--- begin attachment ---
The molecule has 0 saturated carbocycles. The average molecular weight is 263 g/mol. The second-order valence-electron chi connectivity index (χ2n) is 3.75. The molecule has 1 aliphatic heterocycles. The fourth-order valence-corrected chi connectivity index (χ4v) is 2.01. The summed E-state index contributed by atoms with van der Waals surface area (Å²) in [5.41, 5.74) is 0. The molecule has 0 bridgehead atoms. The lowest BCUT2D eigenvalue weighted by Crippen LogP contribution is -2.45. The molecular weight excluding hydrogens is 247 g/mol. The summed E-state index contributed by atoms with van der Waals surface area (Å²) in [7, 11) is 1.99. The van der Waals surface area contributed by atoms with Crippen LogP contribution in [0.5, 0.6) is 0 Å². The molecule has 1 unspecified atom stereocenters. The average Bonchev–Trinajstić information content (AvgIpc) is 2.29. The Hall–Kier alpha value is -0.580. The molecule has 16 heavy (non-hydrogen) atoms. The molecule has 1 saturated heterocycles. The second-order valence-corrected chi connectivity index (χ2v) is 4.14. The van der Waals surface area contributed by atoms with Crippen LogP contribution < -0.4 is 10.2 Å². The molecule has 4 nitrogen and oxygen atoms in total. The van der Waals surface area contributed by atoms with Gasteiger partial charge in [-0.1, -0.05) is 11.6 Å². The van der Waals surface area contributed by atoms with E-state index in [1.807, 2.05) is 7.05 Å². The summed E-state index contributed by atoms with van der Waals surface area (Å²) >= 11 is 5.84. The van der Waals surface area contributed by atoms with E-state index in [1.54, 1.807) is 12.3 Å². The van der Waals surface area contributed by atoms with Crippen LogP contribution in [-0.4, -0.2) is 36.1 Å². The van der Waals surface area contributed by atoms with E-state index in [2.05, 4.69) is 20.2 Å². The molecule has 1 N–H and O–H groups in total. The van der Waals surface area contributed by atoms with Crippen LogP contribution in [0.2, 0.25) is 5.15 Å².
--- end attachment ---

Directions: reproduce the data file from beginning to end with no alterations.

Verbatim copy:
The molecule has 0 saturated carbocycles. The average molecular weight is 263 g/mol. The second-order valence-electron chi connectivity index (χ2n) is 3.75. The molecule has 1 aliphatic heterocycles. The fourth-order valence-corrected chi connectivity index (χ4v) is 2.01. The summed E-state index contributed by atoms with van der Waals surface area (Å²) in [5.41, 5.74) is 0. The molecule has 0 bridgehead atoms. The lowest BCUT2D eigenvalue weighted by Crippen LogP contribution is -2.45. The molecular weight excluding hydrogens is 247 g/mol. The summed E-state index contributed by atoms with van der Waals surface area (Å²) in [7, 11) is 1.99. The van der Waals surface area contributed by atoms with Crippen LogP contribution in [0.5, 0.6) is 0 Å². The molecule has 1 unspecified atom stereocenters. The average Bonchev–Trinajstić information content (AvgIpc) is 2.29. The Hall–Kier alpha value is -0.580. The molecule has 16 heavy (non-hydrogen) atoms. The molecule has 1 saturated heterocycles. The second-order valence-corrected chi connectivity index (χ2v) is 4.14. The van der Waals surface area contributed by atoms with Crippen LogP contribution < -0.4 is 10.2 Å². The molecule has 4 nitrogen and oxygen atoms in total. The van der Waals surface area contributed by atoms with Gasteiger partial charge in [-0.1, -0.05) is 11.6 Å². The van der Waals surface area contributed by atoms with E-state index in [1.807, 2.05) is 7.05 Å². The summed E-state index contributed by atoms with van der Waals surface area (Å²) >= 11 is 5.84. The van der Waals surface area contributed by atoms with E-state index in [1.54, 1.807) is 12.3 Å². The van der Waals surface area contributed by atoms with Crippen LogP contribution in [-0.4, -0.2) is 36.1 Å². The van der Waals surface area contributed by atoms with E-state index in [2.05, 4.69) is 20.2 Å². The molecule has 1 N–H and O–H groups in total. The van der Waals surface area contributed by atoms with Crippen LogP contribution in [0.2, 0.25) is 5.15 Å².